The rate of uninsured residents in Arkansas and Kentucky, both of which expanded their Medicaid populations but in different ways, dropped significantly between late 2013 and late 2014 compared to Texas, which did not expand its Medicaid population.
Those findings come from a study by Health Affairs, which considered the first-year effects of Medicaid expansion options in the three states. Thirty states, including Arkansas and Kentucky, along with Washington, D.C., expanded their Medicaid populations as a result of a U.S. Supreme Court ruling making the expansions optional. The others, including Texas, did not.
Kentucky expanded its traditional Medicaid population, while Arkansas in 2013 created the private option, which uses Medicaid dollars to purchase private insurance for Arkansans with incomes up to 138% of the federal poverty level. The program serves about 200,000 Arkansans and is paid for almost entirely by federal funds, with Arkansas expected to pay for 5% starting in 2017, a number that increases to 10% by 2020.
Health Affairs surveyed 5,665 adults by telephone in the three states.
Researchers found that Arkansas and Kentucky experienced significant decline in adults skipping medication because of cost, and a decline in individuals having trouble paying medical bills. Also, more individuals with chronic conditions obtained regular care, according to the report’s abstract. According to a New York Times story about the report, the number of uninsured low-income Arkansans fell from 41.8% to 19.4%, while Kentucky’s numbers fell from 40.2% to 12.4%.
Those numbers represented a 14% larger decline compared to Texas, the report’s abstract said.
Researchers found no major differences between the expansions in Arkansas and Kentucky except for the fact that the percentage of residents who had trouble playing medical bills decreased more in Kentucky than in Arkansas. According to the Times report, the percentage having difficulty paying medical bills fell 14.3% in Kentucky and 7.6% in Arkansas.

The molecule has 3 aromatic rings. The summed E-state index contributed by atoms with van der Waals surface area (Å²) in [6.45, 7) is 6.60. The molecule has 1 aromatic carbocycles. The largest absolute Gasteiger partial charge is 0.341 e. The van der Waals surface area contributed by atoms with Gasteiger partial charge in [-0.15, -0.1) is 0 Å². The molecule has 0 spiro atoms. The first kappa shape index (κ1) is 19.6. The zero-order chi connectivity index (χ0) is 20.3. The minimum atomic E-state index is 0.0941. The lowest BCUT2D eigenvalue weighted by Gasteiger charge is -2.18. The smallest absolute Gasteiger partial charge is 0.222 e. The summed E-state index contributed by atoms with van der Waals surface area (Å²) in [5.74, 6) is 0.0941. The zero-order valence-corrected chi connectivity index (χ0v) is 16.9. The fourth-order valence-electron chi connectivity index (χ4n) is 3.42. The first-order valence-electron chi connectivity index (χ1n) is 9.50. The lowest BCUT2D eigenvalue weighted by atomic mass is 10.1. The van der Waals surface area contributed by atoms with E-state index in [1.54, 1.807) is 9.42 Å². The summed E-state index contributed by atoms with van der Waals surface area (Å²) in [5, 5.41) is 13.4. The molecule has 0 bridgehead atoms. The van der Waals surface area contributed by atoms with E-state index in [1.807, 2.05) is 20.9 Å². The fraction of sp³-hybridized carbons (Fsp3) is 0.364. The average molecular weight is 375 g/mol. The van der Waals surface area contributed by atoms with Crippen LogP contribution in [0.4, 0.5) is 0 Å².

According to the study’s abstract, “Despite vigorous debate over the use of private insurance versus traditional Medicaid to provide coverage to low-income adults, there is little evidence on the relative merits of the two approaches.”
The report comes as Arkansas and Kentucky lawmakers consider changes to their Medicaid expansions.
Arkansas’ private option, officially known as the Health Care Independence Program, has been controversial since it was created – barely receiving the three-fourths vote in the Legislature it needed for funding in 2013 and 2014. Supporters say the program has helped Arkansas lead the nation in reducing its percentage of uninsured residents and in reducing the uncompensated care provided by hospitals. Opponents say it is an unaffordable concession to Obamacare.
In 2015, legislators agreed to Gov. Asa Hutchinson’s (R) request to fund the program through the end of 2016 while he works with a legislative task force to consider a next move in the context of overall Medicaid reform.
He is requesting a waiver from the federal Department of Health and Human Services to create a replacement, Arkansas Works, that will last beyond the scheduled termination of the private option at the end of 2016. Among the changes would be requiring individuals eligible for Medicaid to enroll in employer-sponsored insurance where available, and implementing work training referral requirements.
In Kentucky, newly elected Gov. Matt Bevin (R) campaigned saying he would end expansion but since has expressed support for a modification of the program.